Dualism as a Force of Separation Based on a Comparison of the Philosophies of Descartes and Heidegger
Early in the Twentieth Century, Martin Heidegger analyzed the concepts of previous Western philosophers and rejected their prevailing dualistic worldview. Based on Descartes and similar philosophers, Western civilization had divided the world into the dualistic view that everything was either mind or body. In other words, for centuries, they believed that knowledge had two bases: either thoughts or physicality. This philosophy was called Cartesian Dualism.
Since Cartesian Dualism divided the world into mental things and physical things,  it separated mind from body, soul from matter, and spirit from flesh as if they functioned totally separately from each other. It permitted our society to develop concepts based on simplistic assumptions such as all or none, good or evil, and us or them. In addition, that dualism led to a situation where people could be separated from their experiences in the world.
Incidentally, don’t confuse the dualism of Western civilization with the apparent dualism of Taoism that is commonly expressed by the yin yang symbol. The yin yang of Taoism incorporates an interdependent and independent existence of opposites. The counterparts may be divided into dark and light, male and female, hot and cold, or moon and sun. However, just as the moon and the sun exist in relationship to each other, yin and yang interact. They seem to stand alone but there is that little dot in each that symbolizes interaction and mutual support. Together they make a complete balanced whole. The yin yang concept does not completely separate the opposites; even though they are independent, the Taoist symbol, and the philosophy behind it, does not detach the mind from the body or yin from yang.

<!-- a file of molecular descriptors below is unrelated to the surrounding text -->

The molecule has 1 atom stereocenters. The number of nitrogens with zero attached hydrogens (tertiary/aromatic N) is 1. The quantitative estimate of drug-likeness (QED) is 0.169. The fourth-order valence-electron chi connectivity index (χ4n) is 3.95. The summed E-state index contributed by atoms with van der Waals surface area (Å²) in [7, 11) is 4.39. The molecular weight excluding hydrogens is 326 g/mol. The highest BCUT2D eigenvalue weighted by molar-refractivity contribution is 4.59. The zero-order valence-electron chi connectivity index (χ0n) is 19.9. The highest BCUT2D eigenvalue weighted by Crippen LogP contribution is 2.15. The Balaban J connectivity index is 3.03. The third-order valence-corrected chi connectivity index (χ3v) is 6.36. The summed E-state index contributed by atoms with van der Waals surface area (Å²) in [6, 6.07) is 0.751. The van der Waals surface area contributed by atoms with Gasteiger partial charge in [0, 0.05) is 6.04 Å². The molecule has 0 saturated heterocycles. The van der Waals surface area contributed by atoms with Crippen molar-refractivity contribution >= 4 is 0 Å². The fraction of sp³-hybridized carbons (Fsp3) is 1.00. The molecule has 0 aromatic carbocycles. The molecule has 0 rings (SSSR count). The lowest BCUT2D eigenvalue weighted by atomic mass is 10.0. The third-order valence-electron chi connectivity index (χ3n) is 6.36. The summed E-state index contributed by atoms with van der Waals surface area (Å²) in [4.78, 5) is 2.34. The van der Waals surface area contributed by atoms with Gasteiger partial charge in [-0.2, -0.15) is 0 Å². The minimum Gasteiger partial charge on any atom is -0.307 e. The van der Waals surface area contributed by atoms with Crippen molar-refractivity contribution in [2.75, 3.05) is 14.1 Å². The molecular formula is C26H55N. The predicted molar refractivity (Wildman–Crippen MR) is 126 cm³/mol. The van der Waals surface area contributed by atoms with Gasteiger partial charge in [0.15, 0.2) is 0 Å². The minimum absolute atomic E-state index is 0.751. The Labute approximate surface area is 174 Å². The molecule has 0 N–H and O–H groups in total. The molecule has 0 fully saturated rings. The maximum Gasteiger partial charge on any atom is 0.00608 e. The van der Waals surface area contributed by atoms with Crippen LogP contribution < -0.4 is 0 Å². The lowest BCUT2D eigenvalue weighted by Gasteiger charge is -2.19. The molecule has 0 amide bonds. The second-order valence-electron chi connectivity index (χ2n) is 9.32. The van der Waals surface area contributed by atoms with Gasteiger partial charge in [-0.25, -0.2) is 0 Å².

Working from a purely Western European perspective, Heidegger rejected the dualistic worldview. He believed that philosophy must focus on human experiences in the world, and so, he developed some complex and novel explanations to try to explain events. Heidegger said that people could not be separated from their experiences. In fact, he viewed experience as an important part of existence, but he recognized that there is no analysis of event or things while experiencing them.
For instance, individuals using a hammer do not think about the hammer unless it breaks. That is, to use the hammer, they do not need to think about how many nails it has pounded into wood in the past, and they do not need to know how or where the hammer was manufactured. They are focused on utilizing the hammer, perhaps to build a bookcase. Explanations about how the hammer works are not an important part of the experience. The company that manufactured it is not important unless the hammer breaks and must be replaced.
In the same way, Heidegger considered Being-in-the-world to be an experience. To him, a mental analysis of any object was not considered important; only the usefulness of the object was important. Yet, Being-in-the-world was imperative. That is, the essential thing about life would be actually living our experiences.
It is important that we don’t separate mind from body or spirit from flesh. But the key is: actually living our lives is of utmost significance. I think we all can agree with that.
— Footnotes —
 Martin Heidegger (1889-1976) was a German philosopher; his most famous work is Being and Time.
 René Descartes (1596-1650) was a French philosopher, scientist and mathematician; he was (and still is) extremely influential in western philosophy and analytical geometry.
 These explanations of Heidegger’s views are mine; any misinterpretations cannot be blamed on the reference material.
 I am grateful to Professor John Searle, University of California at Berkley for his succinct online lecture explaining Cartesian Dualism.